Social Security Scotland will create a range of Adult Disability Payment stakeholder resources and content in accessible formats that will be proactively supplied to relevant stakeholder organisations through the National Stakeholder Engagement team, for organisations to distribute to people in local communities. The languages we proactively translate materials into were selected through stakeholder consultation. These are: British Sign Language, Farsi, Mandarin, Cantonese, Urdu, Gaelic, Polish, Arabic, braille and easy read formats, and materials in other languages are available on request.
Social Security Scotland communications will work with community radio and foreign language press to provide messaging on Adult Disability Payment to communities. In some circumstances, printed marketing materials may not be the right way to engage with these communities and where this is the case we will provide an engagement approach through work carried out by the National Stakeholder Engagement and Local Delivery functions.
Replacing face-to-face assessments with client consultations only where they are needed will mitigate the particular negative impacts we have heard that assessments have on people from ethnic minority groups. Most consultations will happen over the phone or they may happen in-person, at a location local to the client or at the client's home, where it is appropriate or requested by the client.
We were also informed anecdotally that Gypsy/Travellers operate within the 'cash economy' and that they are more likely to have a post office account than a bank account. This can be problematic in terms of receiving payments. We recognise that the payment method will be important for some people and in particular Gypsy/Traveller communities. In addition to Post Office and Credit Union accounts, payments can be made using iMovo which is a secure digital voucher system that can be delivered to individuals in several media (SMS, email). These can be redeemed at one of 2850 PayPoint outlets in Scotland. This has also been found to be useful for young adults who have not yet opened a bank account.
Social Security Scotland will continue to work with experts who have experience of benefit take-up in specific communities, such as Black Asian Minority Ethnic women and Gypsy/Travellers. The purpose will be to monitor and provide management information to effectively target take-up activity, produce take-up resources for Social Security Scotland staff and stakeholders, and liaise with and support stakeholders and frontline staff with take-up activities. Our specific approach will draw on best practice from take-up initiatives and campaigns undertaken across Scotland and elsewhere in the United Kingdom.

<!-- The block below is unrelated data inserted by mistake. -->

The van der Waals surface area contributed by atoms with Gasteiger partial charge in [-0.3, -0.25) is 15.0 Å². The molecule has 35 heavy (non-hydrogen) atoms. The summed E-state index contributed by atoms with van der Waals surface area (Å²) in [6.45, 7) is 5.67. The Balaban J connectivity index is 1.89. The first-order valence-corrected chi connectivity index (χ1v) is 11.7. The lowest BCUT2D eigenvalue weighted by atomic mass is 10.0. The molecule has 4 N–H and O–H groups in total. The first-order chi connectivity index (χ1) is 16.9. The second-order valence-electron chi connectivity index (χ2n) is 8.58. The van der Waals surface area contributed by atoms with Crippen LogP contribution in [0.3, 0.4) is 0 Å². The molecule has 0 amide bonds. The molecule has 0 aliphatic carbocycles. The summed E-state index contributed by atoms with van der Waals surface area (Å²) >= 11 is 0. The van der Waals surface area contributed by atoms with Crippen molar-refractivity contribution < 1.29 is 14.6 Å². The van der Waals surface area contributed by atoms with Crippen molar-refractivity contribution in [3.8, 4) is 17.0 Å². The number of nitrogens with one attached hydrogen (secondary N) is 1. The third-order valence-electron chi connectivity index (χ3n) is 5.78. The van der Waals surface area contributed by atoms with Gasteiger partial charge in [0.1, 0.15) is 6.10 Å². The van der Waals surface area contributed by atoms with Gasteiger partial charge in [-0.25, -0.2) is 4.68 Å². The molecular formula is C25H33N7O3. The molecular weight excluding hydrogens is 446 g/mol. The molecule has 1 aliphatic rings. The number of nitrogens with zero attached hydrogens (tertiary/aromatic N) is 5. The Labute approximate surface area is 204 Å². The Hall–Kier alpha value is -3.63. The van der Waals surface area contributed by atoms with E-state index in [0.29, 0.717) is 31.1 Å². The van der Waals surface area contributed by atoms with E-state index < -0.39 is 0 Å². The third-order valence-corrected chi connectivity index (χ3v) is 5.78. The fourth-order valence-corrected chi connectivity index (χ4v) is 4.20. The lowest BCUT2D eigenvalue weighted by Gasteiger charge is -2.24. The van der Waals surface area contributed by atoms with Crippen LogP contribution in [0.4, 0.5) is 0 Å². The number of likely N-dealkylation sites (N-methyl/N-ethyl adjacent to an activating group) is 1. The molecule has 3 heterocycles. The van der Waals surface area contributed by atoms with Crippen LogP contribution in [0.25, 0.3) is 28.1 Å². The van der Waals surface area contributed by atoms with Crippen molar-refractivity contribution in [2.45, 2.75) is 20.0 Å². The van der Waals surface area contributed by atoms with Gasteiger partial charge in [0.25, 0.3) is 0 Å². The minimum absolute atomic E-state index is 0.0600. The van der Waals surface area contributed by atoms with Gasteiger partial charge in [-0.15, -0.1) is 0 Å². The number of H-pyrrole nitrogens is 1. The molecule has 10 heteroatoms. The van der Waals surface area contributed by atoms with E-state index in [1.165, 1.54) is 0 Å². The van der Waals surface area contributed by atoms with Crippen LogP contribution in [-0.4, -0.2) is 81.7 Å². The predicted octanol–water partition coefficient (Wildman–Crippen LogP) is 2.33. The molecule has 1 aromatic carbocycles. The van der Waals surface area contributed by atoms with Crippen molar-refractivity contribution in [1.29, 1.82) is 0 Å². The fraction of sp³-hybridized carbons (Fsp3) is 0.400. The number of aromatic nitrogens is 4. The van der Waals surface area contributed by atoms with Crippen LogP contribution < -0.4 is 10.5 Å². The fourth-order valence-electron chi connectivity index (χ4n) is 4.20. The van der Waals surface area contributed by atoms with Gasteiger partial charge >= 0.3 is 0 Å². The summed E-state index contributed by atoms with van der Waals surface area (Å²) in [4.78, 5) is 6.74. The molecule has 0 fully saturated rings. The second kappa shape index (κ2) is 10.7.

The 'Past presence test'
A small number of respondents commented that the 'past presence test', would be discriminatory and unfairly exclude some individuals. Concerns were raised over potential impacts on refugees, asylum seekers and people granted Discretionary Leave to Remain; international students; and newly resident disabled people. It was also suggested that those impacted by COVID-19 travel restrictions could be negatively impacted. A number of stakeholders believe that the 'past presence test' be reduced or dropped entirely and some responses favoured no qualifying period for eligibility required.
Since the public consultation launched, a change has been made to the regulations to reduce the past presence test from 104 out of 156 weeks to 26 out of 52 weeks. Removing the test entirely, would carry a financial cost as well as a number of delivery implications. The test also provides for a number of exceptions such as for individuals with a terminal illness. We believe this strikes the right balance between meeting the policy intent behind the residence and presence eligibility criteria and ensuring fairness to clients.
It is known that there is a low uptake of palliative and end of life care services for British and Minority Ethnic groups. This was found to be a 'common theme' in the 45 studies included in 'Palliative and end of life care for BAME groups in the United Kingdom'. Potential explanatory factors for the low uptake included lack of referrals, lack of knowledge about services or about what palliative care involves and religious traditions and family values in conflict with the idea of palliative/ hospice care. It is likely that some of the reasons for low uptake of palliative care could also lead to low uptake of disability assistance when terminally ill.
There is some evidence that ethnic groups can vary in the extent to which individuals would wish to know about their terminal diagnosis. This issue is discussed in relation to Chinese families and also in a cross a cultural study involving some East Asian countries.
Our approach to terminal illness has been developed in a way that is supportive of clients from minority ethnic groups where explicit knowledge of a terminal diagnosis may be considered not to be in the best interests of the patient. The Chief Medical Officer Guidance contains important information for practitioners to support sensitive communication with individuals relating to their diagnosis. It also makes allowance for situations where sharing the terminal diagnosis with the patient would be harmful to them. To support terminally ill clients it will also be possible for a third party to complete the application form and this will similarly be supportive of clients where explicit knowledge of a terminal diagnosis is deemed not in their best interests. In these ways, the terminal illness policy is supportive of clients from minority ethnic groups.
We do not have data for individuals who are terminally ill disaggregated by ethnic group. As the numbers are small, caution would be needed to prevent the identification of individuals. To mitigate this, although the provision of diversity information is not compulsory it will form part of the application process. This should lead to collection of better data which can be used to inform future work on Adult Disability Payment and, where relevant, our overall approach to terminal illness.
There is a problem
Thanks for your feedback